Syncope (the medical term for "fainting" or "passing out") examines the feeling of "being disoriented" and puts it into the context of our modern everyday life: Again and again, we lose track of what is happening around us – and when we concentrate the most, we often find ourselves thinking about nothing at all.
This metaphorical temporary loss of consciousness has become a daily companion for many people in our fast-paced and complex society. Are we still able to focus in a world so full of stimuli? And how do we deal with ongoing as well as upcoming personal and societal challenges?
The series Syncope originated on a normal day in 2017 when I was preparing my breakfast. This morning, I caught myself breaking eggs very intuitively into the dustbin instead of the frying pan. And, more absurdly, I only took notice of it when I closed the dustbin, opened the fridge and tried to put the dustbin in it. Obviously – and luckily! – it didn't fit, but it struck me right away how concentrated I was thinking about something totally different and that I did not realize what I was doing right at that moment.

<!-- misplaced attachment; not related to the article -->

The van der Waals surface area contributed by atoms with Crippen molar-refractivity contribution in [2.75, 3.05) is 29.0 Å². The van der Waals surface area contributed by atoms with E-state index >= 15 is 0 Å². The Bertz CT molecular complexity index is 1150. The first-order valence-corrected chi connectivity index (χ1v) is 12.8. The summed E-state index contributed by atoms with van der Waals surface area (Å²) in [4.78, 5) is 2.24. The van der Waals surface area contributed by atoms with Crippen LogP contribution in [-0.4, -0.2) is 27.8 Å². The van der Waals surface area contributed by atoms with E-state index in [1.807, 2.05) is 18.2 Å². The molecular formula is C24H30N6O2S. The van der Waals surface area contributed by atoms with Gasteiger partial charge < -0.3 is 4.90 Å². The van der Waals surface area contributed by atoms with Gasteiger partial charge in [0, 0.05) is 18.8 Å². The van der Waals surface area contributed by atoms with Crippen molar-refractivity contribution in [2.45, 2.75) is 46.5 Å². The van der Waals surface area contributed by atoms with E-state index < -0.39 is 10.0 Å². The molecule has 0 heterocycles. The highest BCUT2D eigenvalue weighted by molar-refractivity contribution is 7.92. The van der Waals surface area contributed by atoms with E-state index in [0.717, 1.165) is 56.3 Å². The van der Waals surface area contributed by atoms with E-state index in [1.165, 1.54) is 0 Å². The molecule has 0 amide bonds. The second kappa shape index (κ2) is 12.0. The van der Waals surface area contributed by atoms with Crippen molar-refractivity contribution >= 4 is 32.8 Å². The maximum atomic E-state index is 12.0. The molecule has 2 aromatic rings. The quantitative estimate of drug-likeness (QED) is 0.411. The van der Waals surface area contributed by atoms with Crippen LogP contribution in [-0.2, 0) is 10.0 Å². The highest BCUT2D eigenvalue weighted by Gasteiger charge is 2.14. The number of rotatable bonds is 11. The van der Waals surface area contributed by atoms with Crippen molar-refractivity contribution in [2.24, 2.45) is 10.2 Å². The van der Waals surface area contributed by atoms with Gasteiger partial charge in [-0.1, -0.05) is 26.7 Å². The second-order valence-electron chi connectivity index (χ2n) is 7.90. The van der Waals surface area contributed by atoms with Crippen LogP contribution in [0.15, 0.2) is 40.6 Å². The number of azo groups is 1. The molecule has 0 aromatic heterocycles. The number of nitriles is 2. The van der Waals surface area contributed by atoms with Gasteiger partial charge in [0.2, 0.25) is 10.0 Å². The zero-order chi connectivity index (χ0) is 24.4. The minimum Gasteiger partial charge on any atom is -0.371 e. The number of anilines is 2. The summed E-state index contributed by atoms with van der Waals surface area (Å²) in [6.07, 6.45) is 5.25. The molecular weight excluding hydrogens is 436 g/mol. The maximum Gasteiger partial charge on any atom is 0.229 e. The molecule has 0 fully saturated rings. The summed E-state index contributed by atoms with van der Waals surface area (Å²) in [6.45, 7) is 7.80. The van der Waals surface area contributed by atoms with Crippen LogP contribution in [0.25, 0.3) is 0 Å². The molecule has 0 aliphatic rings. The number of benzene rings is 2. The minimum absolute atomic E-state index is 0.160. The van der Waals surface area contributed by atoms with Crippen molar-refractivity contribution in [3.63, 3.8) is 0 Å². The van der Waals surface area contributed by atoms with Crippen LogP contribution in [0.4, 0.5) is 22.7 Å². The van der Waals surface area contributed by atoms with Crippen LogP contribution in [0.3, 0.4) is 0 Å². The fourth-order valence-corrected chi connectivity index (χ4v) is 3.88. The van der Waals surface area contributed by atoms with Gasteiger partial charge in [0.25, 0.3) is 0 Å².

I cannot precisely say why I was so distracted this morning, but I guess nowadays, there is so much overstimulation everywhere that it just happens to us every now and then, and I don't just relate to people constantly staring at their smartphones and forgetting the world around them, but I notice it happening in many different settings and situations. Some time later, I visited the "Old Operating Theatre" in London (which is about the history of medicine and surgery), where I stumbled upon the word Syncope – which is the medical term for fainting or blacking out – and this happened to be the beginning of the series.